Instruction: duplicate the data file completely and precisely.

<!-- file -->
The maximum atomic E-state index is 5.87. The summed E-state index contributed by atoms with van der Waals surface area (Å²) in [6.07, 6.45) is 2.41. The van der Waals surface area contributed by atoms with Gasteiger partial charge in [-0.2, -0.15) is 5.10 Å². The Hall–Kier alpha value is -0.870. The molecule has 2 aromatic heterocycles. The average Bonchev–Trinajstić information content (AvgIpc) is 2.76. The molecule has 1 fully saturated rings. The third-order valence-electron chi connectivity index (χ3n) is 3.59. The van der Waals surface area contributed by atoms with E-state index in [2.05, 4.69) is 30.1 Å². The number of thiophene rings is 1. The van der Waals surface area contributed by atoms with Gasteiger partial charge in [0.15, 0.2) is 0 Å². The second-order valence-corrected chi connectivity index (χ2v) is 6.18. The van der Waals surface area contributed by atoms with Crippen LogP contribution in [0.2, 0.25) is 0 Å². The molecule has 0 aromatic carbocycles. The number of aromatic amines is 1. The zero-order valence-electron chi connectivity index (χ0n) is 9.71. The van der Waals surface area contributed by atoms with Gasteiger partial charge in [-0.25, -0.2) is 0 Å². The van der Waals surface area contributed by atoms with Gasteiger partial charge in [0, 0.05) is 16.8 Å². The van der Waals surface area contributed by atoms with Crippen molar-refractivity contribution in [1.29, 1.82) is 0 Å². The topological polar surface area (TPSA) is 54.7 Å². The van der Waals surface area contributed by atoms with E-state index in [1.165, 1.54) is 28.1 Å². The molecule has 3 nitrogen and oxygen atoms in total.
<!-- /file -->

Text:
The maximum atomic E-state index is 5.87. The summed E-state index contributed by atoms with van der Waals surface area (Å²) in [6.07, 6.45) is 2.41. The van der Waals surface area contributed by atoms with Gasteiger partial charge in [-0.2, -0.15) is 5.10 Å². The Hall–Kier alpha value is -0.870. The molecule has 2 aromatic heterocycles. The average Bonchev–Trinajstić information content (AvgIpc) is 2.76. The molecule has 1 fully saturated rings. The third-order valence-electron chi connectivity index (χ3n) is 3.59. The van der Waals surface area contributed by atoms with E-state index in [2.05, 4.69) is 30.1 Å². The number of thiophene rings is 1. The van der Waals surface area contributed by atoms with Gasteiger partial charge in [0.15, 0.2) is 0 Å². The second-order valence-corrected chi connectivity index (χ2v) is 6.18. The van der Waals surface area contributed by atoms with Crippen LogP contribution in [0.2, 0.25) is 0 Å². The molecule has 0 aromatic carbocycles. The number of aromatic amines is 1. The zero-order valence-electron chi connectivity index (χ0n) is 9.71. The van der Waals surface area contributed by atoms with Gasteiger partial charge in [-0.25, -0.2) is 0 Å². The van der Waals surface area contributed by atoms with Gasteiger partial charge in [0, 0.05) is 16.8 Å². The van der Waals surface area contributed by atoms with Crippen molar-refractivity contribution in [1.29, 1.82) is 0 Å². The topological polar surface area (TPSA) is 54.7 Å². The van der Waals surface area contributed by atoms with E-state index in [1.165, 1.54) is 28.1 Å². The molecule has 3 nitrogen and oxygen atoms in total.